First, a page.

Dining etiquette guidelines
Whether grabbing a quick lunch with colleagues or at a formal dinner, maintaining a professional image is important. Here’s a refresher of business dining etiquette tips to help you mind your manners and make a good impression at your next business meal:
- If you have a table host/hostess, wait for him/her to begin eating. If you do not have a host/hostess, wait until everyone at the table is served.
- Unfold and place napkin on your lap when seated, folded in half once, with the open end of the fold facing away from you.
- Take part in the dinner conversation, but avoid controversial topics like politics and religion.
- Use your utensils from the outside in as you move through each course, and pass items using the serving dish.
- Cut only enough food for the next mouthful. Eat in small bites and slowly.
- When eating bread, tear off a small piece of bread, butter it, and eat that piece; then repeat.
- When consuming soup, always move the spoon away from yourself. Bring the spoon to your mouth and drink the soup from the side edge of the spoon instead of putting the whole spoon in your mouth. And, of course, do not slurp.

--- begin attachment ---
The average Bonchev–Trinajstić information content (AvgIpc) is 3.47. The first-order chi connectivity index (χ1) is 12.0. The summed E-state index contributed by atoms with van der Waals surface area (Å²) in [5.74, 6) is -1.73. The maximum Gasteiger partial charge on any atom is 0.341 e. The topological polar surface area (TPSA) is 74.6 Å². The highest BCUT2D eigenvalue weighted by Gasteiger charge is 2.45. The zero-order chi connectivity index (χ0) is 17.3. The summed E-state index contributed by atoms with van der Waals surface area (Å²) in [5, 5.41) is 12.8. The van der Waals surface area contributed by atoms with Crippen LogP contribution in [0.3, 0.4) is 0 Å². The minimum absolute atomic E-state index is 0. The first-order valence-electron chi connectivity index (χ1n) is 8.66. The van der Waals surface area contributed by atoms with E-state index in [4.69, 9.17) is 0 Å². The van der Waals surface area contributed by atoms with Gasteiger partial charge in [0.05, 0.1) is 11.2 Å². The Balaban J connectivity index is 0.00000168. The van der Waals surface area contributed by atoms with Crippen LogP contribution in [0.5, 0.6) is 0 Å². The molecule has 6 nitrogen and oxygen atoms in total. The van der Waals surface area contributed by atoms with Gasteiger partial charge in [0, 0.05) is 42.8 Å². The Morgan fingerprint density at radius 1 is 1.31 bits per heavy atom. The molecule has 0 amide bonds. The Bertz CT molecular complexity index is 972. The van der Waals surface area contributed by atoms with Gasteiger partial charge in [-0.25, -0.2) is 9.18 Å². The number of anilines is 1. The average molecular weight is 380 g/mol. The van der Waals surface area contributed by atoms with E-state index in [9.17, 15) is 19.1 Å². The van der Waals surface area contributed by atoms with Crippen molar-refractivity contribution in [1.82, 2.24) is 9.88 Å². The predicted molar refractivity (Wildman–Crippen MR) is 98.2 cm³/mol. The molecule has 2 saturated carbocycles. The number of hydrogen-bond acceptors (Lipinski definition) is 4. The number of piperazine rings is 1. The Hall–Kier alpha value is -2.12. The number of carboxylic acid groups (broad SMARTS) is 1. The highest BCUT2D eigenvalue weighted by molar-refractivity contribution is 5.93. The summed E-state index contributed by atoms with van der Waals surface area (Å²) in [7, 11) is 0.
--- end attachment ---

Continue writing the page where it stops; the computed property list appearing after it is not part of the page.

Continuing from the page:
- When eating a salad, you may cut large pieces of lettuce with your fork and knife, one bite at a time. A word of caution:, don’t stab your tomatoes!
- When eating the main course, leave your plate positioned as it is presented to you. If you don’t care for something on your plate, discreetly push it to the side, but don’t play with it.
- If you are not a coffee or hot tea drinker, turn your cup upside down on the saucer which indicates to the server you do not want those beverages.
- If you need to excuse yourself from the table, try to do so between courses.
- Be sure to thank your host before leaving and send a handwritten thank-you note the next day.
Pro Tip: Order foods that are easy to eat, such as chicken, fish or salads. Avoid dishes with a messy reputation such as spaghetti or a burger.
More about dining etiquette:
- FAQs and tips about dining etiquette.
- Etiquette Scholar.com includes the following and much more:
Table manners 101, table setting, restaurant etiquette business dining etiquette, international dining etiquette, toasts and toasting, eating everything from artichokes to watermelon, challenging dining situations, behavior to avoid at the table.
- Top ten table manners. [Emily Post.com]
- Top ten etiquette tips for the business dinner or interview [Own the dollar.com]